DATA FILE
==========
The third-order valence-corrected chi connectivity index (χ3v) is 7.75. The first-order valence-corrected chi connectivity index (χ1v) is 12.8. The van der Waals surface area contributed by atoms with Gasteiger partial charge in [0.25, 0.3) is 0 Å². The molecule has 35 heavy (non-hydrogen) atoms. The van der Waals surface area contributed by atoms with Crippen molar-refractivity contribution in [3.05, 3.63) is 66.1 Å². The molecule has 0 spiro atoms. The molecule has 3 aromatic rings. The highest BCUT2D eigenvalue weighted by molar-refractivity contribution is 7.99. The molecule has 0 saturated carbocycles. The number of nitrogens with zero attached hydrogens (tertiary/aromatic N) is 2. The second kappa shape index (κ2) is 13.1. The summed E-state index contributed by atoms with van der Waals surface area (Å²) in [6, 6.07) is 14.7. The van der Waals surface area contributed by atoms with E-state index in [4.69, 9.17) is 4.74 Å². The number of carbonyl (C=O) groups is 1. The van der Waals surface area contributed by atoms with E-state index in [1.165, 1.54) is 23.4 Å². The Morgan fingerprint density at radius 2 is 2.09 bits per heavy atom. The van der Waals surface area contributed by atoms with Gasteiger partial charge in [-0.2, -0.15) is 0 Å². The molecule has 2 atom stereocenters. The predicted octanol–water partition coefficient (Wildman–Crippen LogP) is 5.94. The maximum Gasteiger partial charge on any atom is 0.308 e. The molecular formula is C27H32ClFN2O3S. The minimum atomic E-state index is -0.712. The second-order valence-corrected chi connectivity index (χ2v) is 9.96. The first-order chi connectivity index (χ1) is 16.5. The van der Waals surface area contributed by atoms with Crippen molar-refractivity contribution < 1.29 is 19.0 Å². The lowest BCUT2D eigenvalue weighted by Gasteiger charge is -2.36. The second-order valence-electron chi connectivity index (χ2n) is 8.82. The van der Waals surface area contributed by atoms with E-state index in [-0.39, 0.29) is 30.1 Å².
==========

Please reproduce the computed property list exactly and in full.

The third-order valence-corrected chi connectivity index (χ3v) is 7.75. The first-order valence-corrected chi connectivity index (χ1v) is 12.8. The van der Waals surface area contributed by atoms with Gasteiger partial charge in [0.25, 0.3) is 0 Å². The molecule has 35 heavy (non-hydrogen) atoms. The van der Waals surface area contributed by atoms with Crippen molar-refractivity contribution in [3.05, 3.63) is 66.1 Å². The molecule has 0 spiro atoms. The molecule has 3 aromatic rings. The highest BCUT2D eigenvalue weighted by molar-refractivity contribution is 7.99. The molecule has 0 saturated carbocycles. The number of nitrogens with zero attached hydrogens (tertiary/aromatic N) is 2. The second kappa shape index (κ2) is 13.1. The summed E-state index contributed by atoms with van der Waals surface area (Å²) in [6, 6.07) is 14.7. The van der Waals surface area contributed by atoms with E-state index in [4.69, 9.17) is 4.74 Å². The number of carbonyl (C=O) groups is 1. The van der Waals surface area contributed by atoms with E-state index in [1.165, 1.54) is 23.4 Å². The Morgan fingerprint density at radius 2 is 2.09 bits per heavy atom. The van der Waals surface area contributed by atoms with Gasteiger partial charge in [-0.2, -0.15) is 0 Å². The molecule has 2 atom stereocenters. The predicted octanol–water partition coefficient (Wildman–Crippen LogP) is 5.94. The maximum Gasteiger partial charge on any atom is 0.308 e. The molecular formula is C27H32ClFN2O3S. The minimum atomic E-state index is -0.712. The second-order valence-corrected chi connectivity index (χ2v) is 9.96. The first-order chi connectivity index (χ1) is 16.5. The van der Waals surface area contributed by atoms with Crippen molar-refractivity contribution < 1.29 is 19.0 Å². The lowest BCUT2D eigenvalue weighted by Gasteiger charge is -2.36. The second-order valence-electron chi connectivity index (χ2n) is 8.82. The van der Waals surface area contributed by atoms with E-state index in [-0.39, 0.29) is 30.1 Å².